It's useful to model company profits using a first-order autoregressive AR(1) process. However, “duality” (invertibility) between an AR(1) model and a weighted sum of random errors tempers theoretical or long-term ambitions. Duality is a metamorphosis from one dynamic process to another such that an AR(1) model can be converted into a moving average of random errors model. Moving average models lack X-factors explanation.

**First-Order Dynamics**

Consider a simple AR(1) model of company profit ratios:

(1) Y(*t* + 1) = α + β Y(*t*)

reflecting time *period t* = 0, 1, 2, 3, …, T.

In transfer pricing, T ≤ 5 years; thus, we are concerned with short-term behavior of comparable company profit ratios. The parameters (α and β) can be estimated using regression analysis and comparable company data for the variable Y(*t*). See Saber Elaydi, *Introduction to Difference Equations* (3^{rd} edition), Springer, 2005, p. 4, eq. 1.2.8, which contains solutions of (1) for different ranges of the slope coefficient.

**Fixed-Point Equilibrium**

The expected (or equilibrium) value of Y(*t*) is a fixed-point that is invariant to time. This means that as long as we have no disturbance in system (1), the equilibrium of Y(*t*) remains a fixed-point. Disturbances include perturbations of the parameters (α and β) or changes of the variable Y(*t*) itself. The equilibrium of Y(*t*) depends on the estimated parameters:

(4a) Y(*t*) = Y(0), which means that Y(*t*) is stuck on its initial position, if β = 1 and α = 0.

(4b) Y(*t*) = {α / (1 – β)}, a fixed-point, if β ≠ 1.

If β = 1 and α ≠ 0, a fixed-point equilibrium does not exist, and the variable Y(*t*) increases indefinitely if α > 1; or decreases indefinitely if α < 1. This is a random walk with an increasing or decreasing drift, depending on the intercept. In statistics, we have the Dickey-Fuller test of the “unit root” hypothesis for β = 1. This special condition is unlikely to be a good reflection of company profit margins. However, random walk is vogue modeling of financial markets. See an influential book by Paul Cootner (ed.), *The Random Character of Stock Market Prices*, MIT Press, 1964.

If the slope coefficient is in the closed range (0 < β < 1), the variable Y(*t*) is convergent. Alpha Chiang & Kevin Wainwright, *Fundamental Methods of Mathematical Economics* (4^{th} edition), McGraw-Hill, 2005, pp. 552-553, contain a useful table covering many numerical regions of β and their respective charts. None of the charts is a good representation of Y(*t*) as company profits, so more complex models need to be tested if the time horizon of the relevant variable is long (e.g., if T exceeds three years when the correlation between Y(*t*) and its past values is likely to become tenuous).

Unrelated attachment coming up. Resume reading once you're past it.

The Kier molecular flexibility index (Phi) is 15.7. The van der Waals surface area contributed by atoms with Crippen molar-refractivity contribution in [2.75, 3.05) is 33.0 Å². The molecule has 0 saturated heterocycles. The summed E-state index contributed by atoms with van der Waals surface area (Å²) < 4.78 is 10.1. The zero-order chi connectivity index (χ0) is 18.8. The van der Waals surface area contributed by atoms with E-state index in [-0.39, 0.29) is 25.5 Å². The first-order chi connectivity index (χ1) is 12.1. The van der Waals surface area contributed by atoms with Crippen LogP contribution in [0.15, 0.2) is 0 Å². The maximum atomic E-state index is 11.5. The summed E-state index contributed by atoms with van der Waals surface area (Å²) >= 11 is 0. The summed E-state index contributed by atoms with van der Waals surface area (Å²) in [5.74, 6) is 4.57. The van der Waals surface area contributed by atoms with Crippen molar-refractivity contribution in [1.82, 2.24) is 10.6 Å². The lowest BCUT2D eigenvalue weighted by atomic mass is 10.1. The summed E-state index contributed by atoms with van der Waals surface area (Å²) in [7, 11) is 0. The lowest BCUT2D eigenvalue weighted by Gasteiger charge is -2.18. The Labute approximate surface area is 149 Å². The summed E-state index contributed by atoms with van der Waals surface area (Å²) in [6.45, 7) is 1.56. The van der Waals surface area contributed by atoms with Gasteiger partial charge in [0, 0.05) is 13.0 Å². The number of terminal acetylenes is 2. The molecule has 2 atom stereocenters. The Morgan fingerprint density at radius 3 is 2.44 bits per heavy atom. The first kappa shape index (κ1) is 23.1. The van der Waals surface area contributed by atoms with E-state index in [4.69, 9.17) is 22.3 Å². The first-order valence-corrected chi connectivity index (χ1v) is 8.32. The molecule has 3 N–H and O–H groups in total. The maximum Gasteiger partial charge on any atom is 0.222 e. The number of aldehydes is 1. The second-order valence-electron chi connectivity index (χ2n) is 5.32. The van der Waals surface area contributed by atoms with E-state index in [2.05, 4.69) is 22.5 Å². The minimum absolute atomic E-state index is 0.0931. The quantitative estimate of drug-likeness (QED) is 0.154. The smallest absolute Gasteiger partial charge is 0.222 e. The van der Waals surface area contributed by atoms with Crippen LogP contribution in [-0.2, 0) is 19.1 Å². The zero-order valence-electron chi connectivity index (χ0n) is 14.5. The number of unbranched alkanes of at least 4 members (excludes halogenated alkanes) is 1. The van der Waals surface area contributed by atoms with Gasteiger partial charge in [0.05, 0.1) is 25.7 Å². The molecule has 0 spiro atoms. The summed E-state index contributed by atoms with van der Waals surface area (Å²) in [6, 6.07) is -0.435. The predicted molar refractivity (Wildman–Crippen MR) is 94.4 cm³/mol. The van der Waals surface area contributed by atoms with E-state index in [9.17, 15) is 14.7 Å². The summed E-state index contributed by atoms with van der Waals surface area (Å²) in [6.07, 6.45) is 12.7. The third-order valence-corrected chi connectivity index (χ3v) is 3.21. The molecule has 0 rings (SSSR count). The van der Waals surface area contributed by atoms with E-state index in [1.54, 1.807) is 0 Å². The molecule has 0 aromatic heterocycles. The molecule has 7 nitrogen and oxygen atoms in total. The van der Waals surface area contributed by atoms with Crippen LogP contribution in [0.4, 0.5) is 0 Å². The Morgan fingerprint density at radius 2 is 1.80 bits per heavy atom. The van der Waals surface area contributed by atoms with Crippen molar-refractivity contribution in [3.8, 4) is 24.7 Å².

**AR and MA Duality**

In prior blogs we postulated that company profit ratios have two components: (*i*) a “routine” component that is common to all the comparables; (*ii*) plus a surplus profit that is earned by innovators who benefit from significant market share:

(5) Y(*t*) = μ + S(*t*), which implies that S(*t*) = Y(*t*) – μ.

Massimo Pivetti, *An Essay on Money and Distribution*, St. Martin's Press, 1991, contains a historical discussion of this two component profits model.

Assume that the surplus (or excess) profit ratio S(*t*) can be represented by an AR(1) model.

(6) S(*t* + 1) = α + β S(*t*) + U(*t*),

which is like equation (1) except that we have added a random component, U(*t*).

We can assume that U(*t*) is normal and has zero expected value and fixed variance. However, this normality assumption is not necessary. Model (6) is the work-horse of Dennis Mueller and his followers. See Dennis Mueller, *Profits in the Long Run*, Cambridge University Press, 1986, p. 13, equation 2.7; and Dennis Mueller (ed.), *The Dynamics of Company Profits*, Cambridge University Press, 1990, p. 35, equation 3.2. This edited book contains several chapters using model (6) to study company profits in the United States, Canada, Germany, France, Japan, and the United Kingdom.